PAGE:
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Global Survey Reveals More Than A Quarter Of Canadians With Type 2 Diabetes Do Not Take Insulin As Prescribed And One Third Are Experiencing Events Of Low Blood Sugar Frequently

Self-treated hypoglycemia is common in Canadian patients According to GAPP2™:

  • More than a quarter of Canadian patients surveyed had missed, mis-timed (by more than two hours) and reduced doses and 26 per cent had done so five or more times in a 30-day period
  • 20 per cent of Canadian patients deliberately did not take their insulin as prescribed and one in seven let blood glucose levels go higher to reduce their risk of nocturnal self-treated minor nocturnal hypoglycemia
  • On the last occasion of missed, mis-timed or reduced insulin dosing, 87 per cent of Canadian patients had done so intentionally because their blood sugar level was low and to reduce the risk of having a hypoglycemic event
  • HCPs believe that patients under-report frequency or severity of hypoglycemia

"Sometimes, taking insulin at the exact time I am supposed to is simply not possible. Like anyone else, I lead a busy life, and sometimes I cannot take a break for my insulin. At the same time, I often worry about experiencing hypoglycemia," says Mohamed Eltawil, who lives with type 2 diabetes. "I would look for treatment options that could be flexible with my lifestyle. I also encourage everyone with type 2 diabetes to work with their doctor to develop an action plan to prevent hypoglycemia."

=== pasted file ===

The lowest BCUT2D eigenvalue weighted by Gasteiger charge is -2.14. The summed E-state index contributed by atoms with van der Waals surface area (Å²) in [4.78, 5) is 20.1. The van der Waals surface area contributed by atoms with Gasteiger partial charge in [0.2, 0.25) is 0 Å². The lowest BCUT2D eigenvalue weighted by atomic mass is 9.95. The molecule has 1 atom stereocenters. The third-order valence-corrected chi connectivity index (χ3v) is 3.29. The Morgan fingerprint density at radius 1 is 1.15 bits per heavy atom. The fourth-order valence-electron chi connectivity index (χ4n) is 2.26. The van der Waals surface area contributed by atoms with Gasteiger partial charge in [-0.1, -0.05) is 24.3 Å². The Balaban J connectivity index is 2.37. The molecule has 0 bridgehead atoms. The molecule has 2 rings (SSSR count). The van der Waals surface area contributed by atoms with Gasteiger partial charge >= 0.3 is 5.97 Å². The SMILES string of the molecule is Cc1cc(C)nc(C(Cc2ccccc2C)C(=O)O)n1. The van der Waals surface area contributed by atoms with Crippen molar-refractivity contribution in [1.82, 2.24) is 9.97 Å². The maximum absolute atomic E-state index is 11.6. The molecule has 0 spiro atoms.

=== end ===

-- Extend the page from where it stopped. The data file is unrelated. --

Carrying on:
The results of GAPP2™ reveal that patients experience a negative impact on overall quality of life due to the inflexible routine associated with long acting insulin treatments.

  • Six in ten Canadian patients worry about missing occasional long acting insulin doses and seven in ten feel guilty when they do
  • More Canadian patients worry about experiencing a hypoglycemic event at night ( 34 per cent) than during the day ( 20 per cent)

"Patients do not always report the full extent of hypoglycemic events with their doctors," says Dr. Woo. "This creates a challenge in understanding why the patient isn't adhering to prescribed insulin treatment. It is important for patients to recognize signs and symptoms of hypoglycemia and discuss hypoglycemia with their physicians."

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